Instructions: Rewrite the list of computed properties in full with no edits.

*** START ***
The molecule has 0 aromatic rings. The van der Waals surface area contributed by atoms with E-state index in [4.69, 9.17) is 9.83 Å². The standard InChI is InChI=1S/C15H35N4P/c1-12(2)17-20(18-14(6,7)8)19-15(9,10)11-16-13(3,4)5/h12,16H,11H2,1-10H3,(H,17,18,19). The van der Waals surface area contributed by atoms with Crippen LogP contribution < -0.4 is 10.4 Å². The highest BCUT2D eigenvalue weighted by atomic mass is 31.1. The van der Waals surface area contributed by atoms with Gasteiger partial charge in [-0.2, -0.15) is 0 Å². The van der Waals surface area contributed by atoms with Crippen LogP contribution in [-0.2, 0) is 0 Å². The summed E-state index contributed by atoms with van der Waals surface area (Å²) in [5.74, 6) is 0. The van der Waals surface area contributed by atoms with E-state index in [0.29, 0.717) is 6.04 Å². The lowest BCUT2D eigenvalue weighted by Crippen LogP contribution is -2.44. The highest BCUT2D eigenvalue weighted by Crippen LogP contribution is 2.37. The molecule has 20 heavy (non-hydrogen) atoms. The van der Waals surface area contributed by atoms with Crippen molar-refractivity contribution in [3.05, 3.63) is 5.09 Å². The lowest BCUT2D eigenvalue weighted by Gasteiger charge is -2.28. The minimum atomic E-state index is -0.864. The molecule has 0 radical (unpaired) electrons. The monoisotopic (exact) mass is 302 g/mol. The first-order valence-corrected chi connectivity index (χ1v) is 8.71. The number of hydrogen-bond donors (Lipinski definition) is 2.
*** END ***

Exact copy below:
The molecule has 0 aromatic rings. The van der Waals surface area contributed by atoms with E-state index in [4.69, 9.17) is 9.83 Å². The standard InChI is InChI=1S/C15H35N4P/c1-12(2)17-20(18-14(6,7)8)19-15(9,10)11-16-13(3,4)5/h12,16H,11H2,1-10H3,(H,17,18,19). The van der Waals surface area contributed by atoms with Crippen LogP contribution < -0.4 is 10.4 Å². The highest BCUT2D eigenvalue weighted by atomic mass is 31.1. The van der Waals surface area contributed by atoms with Gasteiger partial charge in [-0.2, -0.15) is 0 Å². The van der Waals surface area contributed by atoms with Crippen LogP contribution in [-0.2, 0) is 0 Å². The summed E-state index contributed by atoms with van der Waals surface area (Å²) in [5.74, 6) is 0. The van der Waals surface area contributed by atoms with E-state index in [0.29, 0.717) is 6.04 Å². The lowest BCUT2D eigenvalue weighted by Crippen LogP contribution is -2.44. The highest BCUT2D eigenvalue weighted by Crippen LogP contribution is 2.37. The molecule has 20 heavy (non-hydrogen) atoms. The van der Waals surface area contributed by atoms with Crippen molar-refractivity contribution in [3.05, 3.63) is 5.09 Å². The lowest BCUT2D eigenvalue weighted by Gasteiger charge is -2.28. The minimum atomic E-state index is -0.864. The molecule has 0 radical (unpaired) electrons. The monoisotopic (exact) mass is 302 g/mol. The first-order valence-corrected chi connectivity index (χ1v) is 8.71. The number of hydrogen-bond donors (Lipinski definition) is 2.